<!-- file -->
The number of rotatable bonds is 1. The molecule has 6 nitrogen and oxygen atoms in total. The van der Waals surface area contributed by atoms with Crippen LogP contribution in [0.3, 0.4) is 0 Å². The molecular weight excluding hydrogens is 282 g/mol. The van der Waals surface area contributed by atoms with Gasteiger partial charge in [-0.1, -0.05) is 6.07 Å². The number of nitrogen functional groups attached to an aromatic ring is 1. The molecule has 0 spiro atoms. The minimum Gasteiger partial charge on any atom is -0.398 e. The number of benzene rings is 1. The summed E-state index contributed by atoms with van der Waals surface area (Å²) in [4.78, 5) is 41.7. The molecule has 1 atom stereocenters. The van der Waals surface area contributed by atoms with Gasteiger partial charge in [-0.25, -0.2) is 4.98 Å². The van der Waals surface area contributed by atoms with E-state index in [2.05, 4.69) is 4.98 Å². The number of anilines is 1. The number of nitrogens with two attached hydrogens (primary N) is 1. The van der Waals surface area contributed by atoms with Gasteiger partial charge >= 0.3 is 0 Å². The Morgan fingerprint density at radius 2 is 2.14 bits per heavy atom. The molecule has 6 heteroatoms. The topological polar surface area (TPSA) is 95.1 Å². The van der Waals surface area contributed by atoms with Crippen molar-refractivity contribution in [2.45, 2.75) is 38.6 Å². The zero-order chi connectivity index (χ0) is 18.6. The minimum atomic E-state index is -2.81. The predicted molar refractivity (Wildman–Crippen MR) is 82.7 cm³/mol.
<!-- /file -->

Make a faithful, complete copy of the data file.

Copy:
The number of rotatable bonds is 1. The molecule has 6 nitrogen and oxygen atoms in total. The van der Waals surface area contributed by atoms with Crippen LogP contribution in [0.3, 0.4) is 0 Å². The molecular weight excluding hydrogens is 282 g/mol. The van der Waals surface area contributed by atoms with Gasteiger partial charge in [-0.1, -0.05) is 6.07 Å². The number of nitrogen functional groups attached to an aromatic ring is 1. The molecule has 0 spiro atoms. The minimum Gasteiger partial charge on any atom is -0.398 e. The number of benzene rings is 1. The summed E-state index contributed by atoms with van der Waals surface area (Å²) in [4.78, 5) is 41.7. The molecule has 1 atom stereocenters. The van der Waals surface area contributed by atoms with Gasteiger partial charge in [-0.25, -0.2) is 4.98 Å². The van der Waals surface area contributed by atoms with E-state index in [2.05, 4.69) is 4.98 Å². The number of anilines is 1. The number of nitrogens with two attached hydrogens (primary N) is 1. The van der Waals surface area contributed by atoms with Gasteiger partial charge >= 0.3 is 0 Å². The Morgan fingerprint density at radius 2 is 2.14 bits per heavy atom. The molecule has 6 heteroatoms. The topological polar surface area (TPSA) is 95.1 Å². The van der Waals surface area contributed by atoms with Crippen molar-refractivity contribution in [2.45, 2.75) is 38.6 Å². The zero-order chi connectivity index (χ0) is 18.6. The minimum atomic E-state index is -2.81. The predicted molar refractivity (Wildman–Crippen MR) is 82.7 cm³/mol.